Here are two links to help with creating alexa skills to connect do Node-RED. https://nathan.chantrell.net/20160328/amazon-echo-alexa-skills-kit-integration-with-node-red/

Here is an excelent 11 minute video on how to create a custom Alexa Skill using Node-Red on IBM Bluemix. This video is quick and shows how easy it can be to create a Node-RED Alexa skill.

Step 9

Configure the custom Alexa skill. For more information be sure to watch the video above. There are a lot of resources for learning to build your first alexa skill, you can start by reading the Alexa Skills Kit Documentation.

Intents:

{ 
 "intents": [ 
   { 
     "intent": "QueryIntent" 
   }, 
   { 
     "intent": "CommandIntent" 
   } 
 ] 
} 

Utterances:

QueryIntent for a status report 
QueryIntent for status 
QueryIntent are the kids up 
QueryIntent are the 
QueryIntent are the kids awake 
QueryIntent are they moving 
QueryIntent are the kids moving 
CommandIntent wake them up 
CommandIntent wake the kids up 
CommandIntent get the kids up 
CommandIntent get up the kids 
CommandIntent wake up the kids 
CommandIntent get them up 
CommandIntent wake them up 

Step 10

The Arduino code is a derivative of this project, watch the video and check the video description for more information.

Download the Arduino sketch found below in the project. The configuration of the sketch is all done in the configuration section.

Conclusion

That's about it! Enjoy and expand on your new custom 3D imaging enhanced Alexa skill!

Amazon skill id = 4668ee6b-cb39-4134-9f02-70b04c15c36a

Code

Arduino alarm sketchArduino
/*
//########################################################################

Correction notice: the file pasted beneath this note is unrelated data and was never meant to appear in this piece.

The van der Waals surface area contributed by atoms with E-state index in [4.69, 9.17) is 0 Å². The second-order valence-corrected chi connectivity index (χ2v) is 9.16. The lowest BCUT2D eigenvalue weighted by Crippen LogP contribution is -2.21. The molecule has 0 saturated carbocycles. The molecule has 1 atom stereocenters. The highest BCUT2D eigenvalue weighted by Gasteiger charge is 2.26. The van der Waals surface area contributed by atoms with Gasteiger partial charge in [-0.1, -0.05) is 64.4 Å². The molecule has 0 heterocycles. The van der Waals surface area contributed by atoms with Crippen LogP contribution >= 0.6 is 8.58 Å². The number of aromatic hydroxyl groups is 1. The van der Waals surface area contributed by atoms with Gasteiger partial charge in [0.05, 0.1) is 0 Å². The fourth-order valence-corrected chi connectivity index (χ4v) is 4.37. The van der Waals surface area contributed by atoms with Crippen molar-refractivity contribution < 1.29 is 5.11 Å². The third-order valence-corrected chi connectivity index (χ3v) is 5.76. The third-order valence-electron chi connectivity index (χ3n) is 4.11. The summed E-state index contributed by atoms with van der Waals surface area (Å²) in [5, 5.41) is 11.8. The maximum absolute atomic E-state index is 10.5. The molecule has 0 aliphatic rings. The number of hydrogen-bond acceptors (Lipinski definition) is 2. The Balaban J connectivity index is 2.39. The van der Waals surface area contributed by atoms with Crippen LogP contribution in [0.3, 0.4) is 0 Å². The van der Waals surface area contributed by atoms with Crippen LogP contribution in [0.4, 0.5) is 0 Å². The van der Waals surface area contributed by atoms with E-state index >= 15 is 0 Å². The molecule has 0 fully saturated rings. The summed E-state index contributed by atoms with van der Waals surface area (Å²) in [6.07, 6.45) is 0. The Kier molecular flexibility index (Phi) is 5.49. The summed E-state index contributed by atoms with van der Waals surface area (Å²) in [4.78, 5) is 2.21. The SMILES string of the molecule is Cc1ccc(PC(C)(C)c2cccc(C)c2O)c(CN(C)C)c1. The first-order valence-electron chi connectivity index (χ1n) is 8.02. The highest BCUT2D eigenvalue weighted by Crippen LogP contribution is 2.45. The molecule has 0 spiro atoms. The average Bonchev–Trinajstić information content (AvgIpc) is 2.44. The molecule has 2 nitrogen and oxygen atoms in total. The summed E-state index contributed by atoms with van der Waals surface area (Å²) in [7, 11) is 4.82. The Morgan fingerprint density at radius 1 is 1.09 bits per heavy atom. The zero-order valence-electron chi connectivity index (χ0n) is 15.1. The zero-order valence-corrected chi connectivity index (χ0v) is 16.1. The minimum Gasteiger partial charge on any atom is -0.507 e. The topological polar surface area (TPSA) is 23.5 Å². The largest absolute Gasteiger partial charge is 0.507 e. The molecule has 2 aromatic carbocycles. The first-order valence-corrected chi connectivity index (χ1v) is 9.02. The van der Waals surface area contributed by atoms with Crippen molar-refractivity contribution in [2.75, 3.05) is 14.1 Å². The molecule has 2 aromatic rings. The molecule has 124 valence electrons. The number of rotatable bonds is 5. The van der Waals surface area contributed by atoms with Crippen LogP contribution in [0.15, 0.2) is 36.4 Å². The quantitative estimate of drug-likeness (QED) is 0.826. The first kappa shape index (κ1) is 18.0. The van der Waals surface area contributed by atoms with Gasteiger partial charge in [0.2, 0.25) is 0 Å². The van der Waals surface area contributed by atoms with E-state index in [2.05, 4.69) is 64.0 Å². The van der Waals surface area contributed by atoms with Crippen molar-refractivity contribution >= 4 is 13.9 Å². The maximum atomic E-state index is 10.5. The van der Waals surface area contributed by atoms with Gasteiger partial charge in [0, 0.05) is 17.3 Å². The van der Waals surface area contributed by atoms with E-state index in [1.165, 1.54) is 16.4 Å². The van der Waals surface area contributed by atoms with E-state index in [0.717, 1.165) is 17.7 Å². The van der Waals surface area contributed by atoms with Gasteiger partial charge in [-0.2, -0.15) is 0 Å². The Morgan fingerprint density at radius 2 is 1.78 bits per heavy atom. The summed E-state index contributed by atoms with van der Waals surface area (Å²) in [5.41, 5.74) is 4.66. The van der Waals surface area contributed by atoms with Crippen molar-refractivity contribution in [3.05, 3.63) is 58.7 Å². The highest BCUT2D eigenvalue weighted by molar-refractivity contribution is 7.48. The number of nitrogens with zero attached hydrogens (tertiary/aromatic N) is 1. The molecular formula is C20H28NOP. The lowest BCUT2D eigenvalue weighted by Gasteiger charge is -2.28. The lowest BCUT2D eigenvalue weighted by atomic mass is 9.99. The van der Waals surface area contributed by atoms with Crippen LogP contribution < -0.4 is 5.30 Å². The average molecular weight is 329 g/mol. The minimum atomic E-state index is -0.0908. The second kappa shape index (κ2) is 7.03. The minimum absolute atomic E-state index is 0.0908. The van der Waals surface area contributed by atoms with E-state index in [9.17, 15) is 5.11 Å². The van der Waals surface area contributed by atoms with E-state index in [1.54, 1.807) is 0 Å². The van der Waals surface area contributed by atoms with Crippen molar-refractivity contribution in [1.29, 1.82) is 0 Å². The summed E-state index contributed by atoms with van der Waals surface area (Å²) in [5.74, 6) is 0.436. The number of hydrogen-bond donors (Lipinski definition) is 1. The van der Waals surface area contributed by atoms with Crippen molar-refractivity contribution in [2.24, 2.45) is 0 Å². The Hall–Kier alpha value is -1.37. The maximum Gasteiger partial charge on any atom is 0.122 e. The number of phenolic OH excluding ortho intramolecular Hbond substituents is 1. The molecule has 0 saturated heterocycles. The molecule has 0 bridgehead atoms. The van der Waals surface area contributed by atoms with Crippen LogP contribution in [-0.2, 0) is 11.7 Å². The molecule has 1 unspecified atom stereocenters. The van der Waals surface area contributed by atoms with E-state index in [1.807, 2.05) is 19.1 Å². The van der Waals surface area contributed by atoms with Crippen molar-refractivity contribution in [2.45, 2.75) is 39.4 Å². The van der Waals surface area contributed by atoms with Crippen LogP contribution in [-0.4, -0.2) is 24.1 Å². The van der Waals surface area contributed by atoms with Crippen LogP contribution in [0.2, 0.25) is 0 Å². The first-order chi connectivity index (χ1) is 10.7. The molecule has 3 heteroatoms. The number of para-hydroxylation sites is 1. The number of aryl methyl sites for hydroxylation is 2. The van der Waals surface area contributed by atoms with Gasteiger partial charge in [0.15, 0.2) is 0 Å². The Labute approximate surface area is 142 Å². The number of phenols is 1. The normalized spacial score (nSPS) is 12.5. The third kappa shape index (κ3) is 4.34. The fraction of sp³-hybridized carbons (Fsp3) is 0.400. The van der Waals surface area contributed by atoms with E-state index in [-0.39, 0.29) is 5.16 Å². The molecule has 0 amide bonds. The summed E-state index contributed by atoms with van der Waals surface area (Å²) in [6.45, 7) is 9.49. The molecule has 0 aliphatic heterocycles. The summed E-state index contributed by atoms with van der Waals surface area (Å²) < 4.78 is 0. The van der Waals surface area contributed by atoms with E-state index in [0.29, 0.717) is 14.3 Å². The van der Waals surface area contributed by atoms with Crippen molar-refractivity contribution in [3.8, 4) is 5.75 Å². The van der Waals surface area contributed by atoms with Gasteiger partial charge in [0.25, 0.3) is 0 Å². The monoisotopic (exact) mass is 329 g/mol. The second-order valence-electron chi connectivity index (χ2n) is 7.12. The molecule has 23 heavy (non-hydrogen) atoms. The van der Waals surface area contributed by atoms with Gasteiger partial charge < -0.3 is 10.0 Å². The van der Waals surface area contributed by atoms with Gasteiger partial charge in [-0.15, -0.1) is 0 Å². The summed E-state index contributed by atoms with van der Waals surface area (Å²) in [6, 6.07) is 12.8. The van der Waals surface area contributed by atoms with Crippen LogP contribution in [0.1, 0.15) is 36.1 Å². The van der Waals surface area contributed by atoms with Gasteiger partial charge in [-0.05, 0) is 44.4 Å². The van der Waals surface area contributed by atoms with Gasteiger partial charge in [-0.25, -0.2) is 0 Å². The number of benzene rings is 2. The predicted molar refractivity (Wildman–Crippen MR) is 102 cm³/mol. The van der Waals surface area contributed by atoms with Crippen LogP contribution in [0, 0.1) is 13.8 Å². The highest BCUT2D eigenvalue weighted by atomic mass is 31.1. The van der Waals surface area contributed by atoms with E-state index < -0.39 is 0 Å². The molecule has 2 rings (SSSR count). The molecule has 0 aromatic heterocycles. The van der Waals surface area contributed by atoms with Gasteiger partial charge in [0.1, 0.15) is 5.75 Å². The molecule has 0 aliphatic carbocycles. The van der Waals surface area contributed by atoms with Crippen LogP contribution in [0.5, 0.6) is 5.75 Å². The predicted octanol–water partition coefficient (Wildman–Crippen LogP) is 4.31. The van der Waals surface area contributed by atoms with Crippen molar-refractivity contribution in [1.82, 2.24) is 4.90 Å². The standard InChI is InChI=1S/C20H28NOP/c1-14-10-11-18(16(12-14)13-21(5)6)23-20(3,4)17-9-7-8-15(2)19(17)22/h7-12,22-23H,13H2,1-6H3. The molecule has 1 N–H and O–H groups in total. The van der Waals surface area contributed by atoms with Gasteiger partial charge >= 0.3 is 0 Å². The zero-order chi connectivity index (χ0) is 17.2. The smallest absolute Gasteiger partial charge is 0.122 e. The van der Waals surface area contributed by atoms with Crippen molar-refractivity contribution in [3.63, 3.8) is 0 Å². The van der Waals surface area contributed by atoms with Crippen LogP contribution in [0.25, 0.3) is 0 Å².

//#  ESP8266 MQTT client, can recieve colors to turn on an LED via MQTT          
//#  Also button press to send out a MQTT message.                            
//#  This can be used along with Node-Red and Twitter                                       
//#  Blog post, videos, and code can  be found at https://www.hackster.io/dfw-hackster/alexa-are-the-kids-up-0f0852 
//########################################################################
*/

#include <ESP8266WiFi.h>
#include <PubSubClient.h>
#include "Timer.h"


//#######Configuration Section#########
//Update these with values suitable for your network and MQTT Broker.
const char* ssid = "ssid";
const char* password = "password";
const char* mqtt_server = "192.168.137.1";
const char* mqtt_topic = "ArduinoIn";
const char* mqtt_Pub_topic = "ArduinoOut";
const char* mqtt_user = "user";
const char* mqtt_password = "password";

//#######General Variables#######
Timer t;
char buf[100];
int lf = 10;
char vInpD5 = 0;
String rx;
String tx;
int  rxLength = 0;
int  txLength = 0;
int Counter = 0;
String payload;
const char* cpayload;
WiFiClient espClient;
PubSubClient client(espClient);
long lastMsg = 0;
char msg[50];
int value = 0;
int TweetCounter = 0;


//#######Void Setup######
void setup() {
  t.every(100, timers);
  pinMode(D1, OUTPUT);
  pinMode(D0, OUTPUT);
  pinMode(D4, OUTPUT);
  pinMode(D5, INPUT_PULLUP);
  pinMode(D6, OUTPUT);
  
  //pinMode(BUILTIN_LED, OUTPUT);     // Initialize the BUILTIN_LED pin as an output
  Serial.begin(115200);
  setup_wifi();
  client.setServer(mqtt_server, 1883);
  client.setCallback(callback);
  Serial.print("Starting...");

}


//#######Setup Wifi######
void setup_wifi() {

  delay(10);
  // We start by connecting to a WiFi network
  Serial.println();
  Serial.print("Connecting to ");
  Serial.println(ssid);

  WiFi.begin(ssid, password);

  while (WiFi.status() != WL_CONNECTED) {
    delay(500);
    Serial.print(".");
  }

  Serial.println("");
  Serial.println("WiFi connected");
  Serial.println("IP address: ");
  Serial.println(WiFi.localIP());
}


//#######Callback for MQTT Messages######
void callback(char* topic, byte* payload, unsigned int length) {\
  //Serial.print("RX: ");
  //Convert and clean up the MQTT payload messsage into a String
  rx = String((char *)payload);                    //Payload is a Byte Array, convert to char to load it into the "String" object 
  rxLength = rx.length();                          //Figure out how long the resulting String object is 
  for (int i = length; i <= rxLength; i++)         //Loop through setting extra characters to null as garbage may be there
  {